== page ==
- Religious Accommodation in the Healthcare Industry: What to Do When an Employee’s Beliefs Clash With Job Duties
- March 2, 2016 | Author: Liz S. Washko
- Law Firm: Ogletree, Deakins, Nash, Smoak & Stewart, P.C. - Nashville Office
Title VII of the Civil Rights Act of 1964 prohibits employers from discriminating against applicants and employees based on their religion, and requires employers to provide a reasonable accommodation of employees’ sincerely held religious beliefs. State laws provide employees and applicants with similar protections of their religious beliefs.
The most common requests for accommodations based on religious beliefs relate to scheduling issues and dress code variations. Healthcare employers may face other unique accommodation requests, such as requests:
- to decline mandatory vaccinations;
- to refuse to perform or participate in certain medical procedures; and
- to refuse to dispense or administer certain medications.
General Legal Principles for Accommodating Religious Beliefs
An employer has an obligation to provide a reasonable accommodation of its employees’ sincerely held religious beliefs, observances and practices, unless the accommodation would cause the employer to suffer an undue hardship.
An employee may need an accommodation if his or her religious beliefs conflict with job requirements. It is the employee’s responsibility to notify the employer that he or she needs an accommodation and to initiate the discussion of how the employer can accommodate the employee while the employee continues to accomplish the work he or she was hired to perform.
Once the employee notifies the employer of the need for an accommodation, the employer may and should obtain more information to make sure it has a complete understanding of the situation, including, for example a description of the religious belief and the source of the belief, details regarding the specifics of the restrictions entailed, and an understanding of exactly what accommodation the employee is requesting to resolve the conflict between the religious belief and the work requirement. If the requested accommodation can be provided without causing undue hardship—defined as more than a de minimis cost or burden—then the employer may provide the accommodation requested by the employee.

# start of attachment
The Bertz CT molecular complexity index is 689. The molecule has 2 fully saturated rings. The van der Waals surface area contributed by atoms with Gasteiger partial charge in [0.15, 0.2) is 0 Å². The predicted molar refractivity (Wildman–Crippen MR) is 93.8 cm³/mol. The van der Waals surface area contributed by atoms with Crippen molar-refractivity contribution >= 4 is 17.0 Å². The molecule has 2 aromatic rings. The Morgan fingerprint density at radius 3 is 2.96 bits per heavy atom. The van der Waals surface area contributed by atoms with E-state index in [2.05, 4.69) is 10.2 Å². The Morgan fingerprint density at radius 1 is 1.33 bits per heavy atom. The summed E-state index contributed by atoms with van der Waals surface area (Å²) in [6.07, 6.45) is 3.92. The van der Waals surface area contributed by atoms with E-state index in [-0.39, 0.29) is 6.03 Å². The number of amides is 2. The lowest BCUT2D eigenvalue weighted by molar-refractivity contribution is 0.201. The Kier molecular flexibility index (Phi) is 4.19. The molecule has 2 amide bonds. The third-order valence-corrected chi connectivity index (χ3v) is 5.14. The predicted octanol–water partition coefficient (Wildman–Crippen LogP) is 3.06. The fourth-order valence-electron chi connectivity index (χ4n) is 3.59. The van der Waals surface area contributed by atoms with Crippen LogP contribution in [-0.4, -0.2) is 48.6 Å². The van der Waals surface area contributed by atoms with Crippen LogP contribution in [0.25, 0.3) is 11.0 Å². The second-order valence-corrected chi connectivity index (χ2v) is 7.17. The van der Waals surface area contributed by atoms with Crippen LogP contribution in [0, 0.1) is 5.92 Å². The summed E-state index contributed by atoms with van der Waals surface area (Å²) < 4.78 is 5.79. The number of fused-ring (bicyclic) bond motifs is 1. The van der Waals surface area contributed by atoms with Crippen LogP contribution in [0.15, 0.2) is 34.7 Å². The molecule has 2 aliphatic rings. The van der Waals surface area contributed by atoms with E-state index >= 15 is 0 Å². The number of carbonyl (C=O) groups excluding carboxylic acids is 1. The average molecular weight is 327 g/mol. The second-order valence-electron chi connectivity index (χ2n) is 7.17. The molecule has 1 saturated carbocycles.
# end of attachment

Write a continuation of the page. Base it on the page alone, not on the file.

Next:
Alternatively, the employer may work to identify other ways to accommodate the employee and resolve the conflict. The employer is not required to agree to the specific accommodation requested by the employee; the important thing is that the employer provides an accommodation that resolves the conflict, if possible.
Special Considerations in Healthcare
One frequent topic of concern for healthcare providers is that of employees who do not want to submit to required vaccinations. In a letter dated March 5, 2012, the U.S. Equal Employment Opportunity Commission (EEOC) issued guidance for situations in which an employee objects to being vaccinated on religious grounds. The guidance stated that an employer may be required to exempt an employee from a vaccination requirement based on the employee’s religious beliefs—unless that exemption would expose the employer to an undue hardship. In order to assess whether it is appropriate to provide the requested vaccination exemption, the employer will need to consider a number of factors, including the potential risk posed by employing a worker in a health care setting who is not vaccinated, the availability of other means of disease control, and the number of employees seeking an exemption.